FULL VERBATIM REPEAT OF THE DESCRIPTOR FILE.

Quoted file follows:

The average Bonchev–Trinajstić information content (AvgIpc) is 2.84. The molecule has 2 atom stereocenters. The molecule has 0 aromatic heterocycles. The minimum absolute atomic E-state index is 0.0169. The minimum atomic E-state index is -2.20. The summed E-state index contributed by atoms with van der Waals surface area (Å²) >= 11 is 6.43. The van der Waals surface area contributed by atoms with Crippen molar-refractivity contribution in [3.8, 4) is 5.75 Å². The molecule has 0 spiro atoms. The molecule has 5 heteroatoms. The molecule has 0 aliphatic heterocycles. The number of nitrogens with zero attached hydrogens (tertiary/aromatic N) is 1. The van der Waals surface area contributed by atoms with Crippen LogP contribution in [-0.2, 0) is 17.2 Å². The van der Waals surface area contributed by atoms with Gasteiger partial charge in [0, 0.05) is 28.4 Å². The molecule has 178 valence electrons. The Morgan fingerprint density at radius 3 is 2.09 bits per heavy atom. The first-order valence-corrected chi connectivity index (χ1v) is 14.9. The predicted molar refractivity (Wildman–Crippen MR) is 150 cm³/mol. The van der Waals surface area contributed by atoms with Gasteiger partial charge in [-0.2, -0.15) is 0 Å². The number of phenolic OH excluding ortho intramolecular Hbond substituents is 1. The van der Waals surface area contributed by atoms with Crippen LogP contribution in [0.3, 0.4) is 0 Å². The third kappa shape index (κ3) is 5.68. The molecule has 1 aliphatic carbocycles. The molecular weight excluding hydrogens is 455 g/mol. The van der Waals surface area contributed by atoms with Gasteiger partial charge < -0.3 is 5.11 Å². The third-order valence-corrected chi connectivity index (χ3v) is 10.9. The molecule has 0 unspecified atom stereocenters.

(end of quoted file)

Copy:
The average Bonchev–Trinajstić information content (AvgIpc) is 2.84. The molecule has 2 atom stereocenters. The molecule has 0 aromatic heterocycles. The minimum absolute atomic E-state index is 0.0169. The minimum atomic E-state index is -2.20. The summed E-state index contributed by atoms with van der Waals surface area (Å²) >= 11 is 6.43. The van der Waals surface area contributed by atoms with Crippen molar-refractivity contribution in [3.8, 4) is 5.75 Å². The molecule has 0 spiro atoms. The molecule has 5 heteroatoms. The molecule has 0 aliphatic heterocycles. The number of nitrogens with zero attached hydrogens (tertiary/aromatic N) is 1. The van der Waals surface area contributed by atoms with Crippen LogP contribution in [-0.2, 0) is 17.2 Å². The van der Waals surface area contributed by atoms with Gasteiger partial charge in [0, 0.05) is 28.4 Å². The molecule has 178 valence electrons. The Morgan fingerprint density at radius 3 is 2.09 bits per heavy atom. The first-order valence-corrected chi connectivity index (χ1v) is 14.9. The predicted molar refractivity (Wildman–Crippen MR) is 150 cm³/mol. The van der Waals surface area contributed by atoms with Gasteiger partial charge in [-0.2, -0.15) is 0 Å². The number of phenolic OH excluding ortho intramolecular Hbond substituents is 1. The van der Waals surface area contributed by atoms with Crippen LogP contribution in [0.3, 0.4) is 0 Å². The third kappa shape index (κ3) is 5.68. The molecule has 1 aliphatic carbocycles. The molecular weight excluding hydrogens is 455 g/mol. The van der Waals surface area contributed by atoms with Gasteiger partial charge < -0.3 is 5.11 Å². The third-order valence-corrected chi connectivity index (χ3v) is 10.9. The molecule has 0 unspecified atom stereocenters.